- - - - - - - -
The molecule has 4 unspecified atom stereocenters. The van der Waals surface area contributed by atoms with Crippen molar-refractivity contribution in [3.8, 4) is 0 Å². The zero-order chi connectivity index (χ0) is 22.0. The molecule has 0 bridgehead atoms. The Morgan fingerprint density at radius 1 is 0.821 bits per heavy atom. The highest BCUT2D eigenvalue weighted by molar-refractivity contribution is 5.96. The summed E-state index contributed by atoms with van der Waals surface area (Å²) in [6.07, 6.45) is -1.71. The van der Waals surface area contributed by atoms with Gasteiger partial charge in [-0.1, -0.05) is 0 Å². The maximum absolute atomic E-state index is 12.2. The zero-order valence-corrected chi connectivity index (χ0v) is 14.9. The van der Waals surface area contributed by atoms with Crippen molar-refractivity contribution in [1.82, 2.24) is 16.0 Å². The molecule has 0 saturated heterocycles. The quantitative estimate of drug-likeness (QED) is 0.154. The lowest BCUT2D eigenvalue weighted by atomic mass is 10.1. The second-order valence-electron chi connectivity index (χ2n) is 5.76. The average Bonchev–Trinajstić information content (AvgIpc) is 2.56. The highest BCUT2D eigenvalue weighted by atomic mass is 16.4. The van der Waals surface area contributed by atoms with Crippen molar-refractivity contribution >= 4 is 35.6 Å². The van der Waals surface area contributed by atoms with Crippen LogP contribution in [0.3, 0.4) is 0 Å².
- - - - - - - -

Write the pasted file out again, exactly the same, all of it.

The molecule has 4 unspecified atom stereocenters. The van der Waals surface area contributed by atoms with Crippen molar-refractivity contribution in [3.8, 4) is 0 Å². The zero-order chi connectivity index (χ0) is 22.0. The molecule has 0 bridgehead atoms. The Morgan fingerprint density at radius 1 is 0.821 bits per heavy atom. The highest BCUT2D eigenvalue weighted by molar-refractivity contribution is 5.96. The summed E-state index contributed by atoms with van der Waals surface area (Å²) in [6.07, 6.45) is -1.71. The van der Waals surface area contributed by atoms with Gasteiger partial charge in [-0.1, -0.05) is 0 Å². The maximum absolute atomic E-state index is 12.2. The zero-order valence-corrected chi connectivity index (χ0v) is 14.9. The van der Waals surface area contributed by atoms with Crippen molar-refractivity contribution in [1.82, 2.24) is 16.0 Å². The molecule has 0 saturated heterocycles. The quantitative estimate of drug-likeness (QED) is 0.154. The lowest BCUT2D eigenvalue weighted by atomic mass is 10.1. The second-order valence-electron chi connectivity index (χ2n) is 5.76. The average Bonchev–Trinajstić information content (AvgIpc) is 2.56. The highest BCUT2D eigenvalue weighted by atomic mass is 16.4. The van der Waals surface area contributed by atoms with Crippen molar-refractivity contribution >= 4 is 35.6 Å². The van der Waals surface area contributed by atoms with Crippen LogP contribution in [0.3, 0.4) is 0 Å².